return "Format Exception: " + e.toString()

return hours + ":" + minutes + " " + ampm

And here's the tag as it looks in my gsp page (substitute the lt for <>. I couldn't get the formatting working right):


Wednesday, March 26, 2008

More on changing a button name when toggling show/hide

Here's a cool way of making the div area hidden first:


Dynamic messaging and i18n in Grails

When using Grails for internationalization (i18n), you sometimes want to send some dynamic data to insert into the string. For instance, you don't just want to say "User not found.", you want to say "Keith Cochran not found.". So, to do that, you need to pass that information at runtime. Here's how to do that.

In your messages.properties file, add an {x} where you want your dynamic parameters to go. Number them starting at 0. For instance, define user.not.found in messages.properties like this:

user.not.found={0} {1} not found

Now, when you call up that particular string from a controller, pass in the variables you want to display at runtime:

flash.message = message(code: "user.not.found",
args: [user.firstname, user.lastname])

This makes your messaging back to the user much more informative.


Notes on Grails Internationalization (i18n)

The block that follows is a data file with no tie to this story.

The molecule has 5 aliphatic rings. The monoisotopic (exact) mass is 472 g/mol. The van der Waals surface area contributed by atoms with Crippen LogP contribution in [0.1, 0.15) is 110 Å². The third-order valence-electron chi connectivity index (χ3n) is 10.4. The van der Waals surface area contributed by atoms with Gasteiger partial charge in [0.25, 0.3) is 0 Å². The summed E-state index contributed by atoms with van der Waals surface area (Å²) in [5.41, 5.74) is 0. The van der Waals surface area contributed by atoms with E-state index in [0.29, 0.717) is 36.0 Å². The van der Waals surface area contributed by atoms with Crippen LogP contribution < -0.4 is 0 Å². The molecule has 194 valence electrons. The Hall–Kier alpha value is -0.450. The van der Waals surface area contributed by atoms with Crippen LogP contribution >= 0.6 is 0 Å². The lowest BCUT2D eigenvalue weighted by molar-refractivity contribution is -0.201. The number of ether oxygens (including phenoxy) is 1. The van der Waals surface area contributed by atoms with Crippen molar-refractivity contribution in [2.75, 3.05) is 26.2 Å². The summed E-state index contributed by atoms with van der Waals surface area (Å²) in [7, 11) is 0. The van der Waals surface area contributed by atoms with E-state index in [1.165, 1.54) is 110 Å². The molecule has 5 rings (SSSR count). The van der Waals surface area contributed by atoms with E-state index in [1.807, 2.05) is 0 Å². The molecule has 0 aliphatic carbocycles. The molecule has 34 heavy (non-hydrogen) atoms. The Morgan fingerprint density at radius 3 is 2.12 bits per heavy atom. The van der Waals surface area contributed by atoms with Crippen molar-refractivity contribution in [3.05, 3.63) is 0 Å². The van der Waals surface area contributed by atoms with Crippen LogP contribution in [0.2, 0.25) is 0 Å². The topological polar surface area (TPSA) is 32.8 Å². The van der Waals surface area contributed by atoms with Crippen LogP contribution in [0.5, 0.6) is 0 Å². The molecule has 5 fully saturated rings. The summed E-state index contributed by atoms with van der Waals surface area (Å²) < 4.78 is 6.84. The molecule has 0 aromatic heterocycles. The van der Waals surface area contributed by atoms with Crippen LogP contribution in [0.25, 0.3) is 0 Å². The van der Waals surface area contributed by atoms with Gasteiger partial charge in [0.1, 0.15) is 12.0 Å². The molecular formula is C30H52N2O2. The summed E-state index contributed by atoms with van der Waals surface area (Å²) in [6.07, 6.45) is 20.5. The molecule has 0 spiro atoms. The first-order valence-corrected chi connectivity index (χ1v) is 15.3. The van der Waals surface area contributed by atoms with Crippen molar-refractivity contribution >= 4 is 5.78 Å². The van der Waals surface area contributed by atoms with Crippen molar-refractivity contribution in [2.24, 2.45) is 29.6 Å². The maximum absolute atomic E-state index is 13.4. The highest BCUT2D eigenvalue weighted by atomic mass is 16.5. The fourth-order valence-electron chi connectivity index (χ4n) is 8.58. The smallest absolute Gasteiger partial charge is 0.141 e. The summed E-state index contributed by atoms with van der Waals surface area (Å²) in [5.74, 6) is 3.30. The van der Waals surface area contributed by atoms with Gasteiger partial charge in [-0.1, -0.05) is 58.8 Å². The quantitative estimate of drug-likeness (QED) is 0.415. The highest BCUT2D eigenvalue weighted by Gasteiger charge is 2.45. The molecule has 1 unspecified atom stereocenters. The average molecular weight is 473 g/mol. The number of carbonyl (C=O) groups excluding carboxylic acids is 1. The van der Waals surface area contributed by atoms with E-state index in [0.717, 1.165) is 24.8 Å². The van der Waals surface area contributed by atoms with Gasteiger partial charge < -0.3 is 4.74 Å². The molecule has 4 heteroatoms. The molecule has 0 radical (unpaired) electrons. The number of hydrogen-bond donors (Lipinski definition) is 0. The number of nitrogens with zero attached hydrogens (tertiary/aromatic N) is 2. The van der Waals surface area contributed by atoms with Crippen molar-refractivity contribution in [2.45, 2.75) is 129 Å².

When using Grails for web app development, it's desirable to place all text in messages.properties files. When you do this, you can easily change the text to another language, and that makes internationalization easier. You still have to deal with other issues such as date formats and currency, but at least the text is easy to modify that way.

Once you have all your properties files created, you can make change languages by passing in the lang parameter and setting it to the language of your choice. For instance, if you want to list out some values, you can call the "list" action and pass it the Spanish language as a parameter.

<g:link action="list" params="[lang:'es']">

Note: Once you pass this parameter to any page, your app will now be in that language until you change it.

So, in order to facilitate this, you need to create the necessary files and reference the properties in your code. For example, create a messages.properties file and add text such as "Search" for your home page.


Now, you can create a messages_es.properties that contains your Spanish translations:


So, once you have all the text defined in your messages.properties file(s), (one for each language you are translating to) all you then need to do is reference that particular property in your code. Grails picks that up and inserts the appropriate property for you. Here are some tips on doing that in your code.

In the GSP page, if you want to reference the file in just plain text, use the g:message tag:

<g:message code="home.search" default="Search"/>

This tells Grails to find the property "home.search" in the properties file, and insert that value here. If it cannot find "home.search" in your properties file, it will insert whatever is in the default parameter.

When using the sortableColumn GSP tag, use the "titleKey" parameter to set the property as follows:

<g:sortableColumn property="title" titleKey="certification.title"/>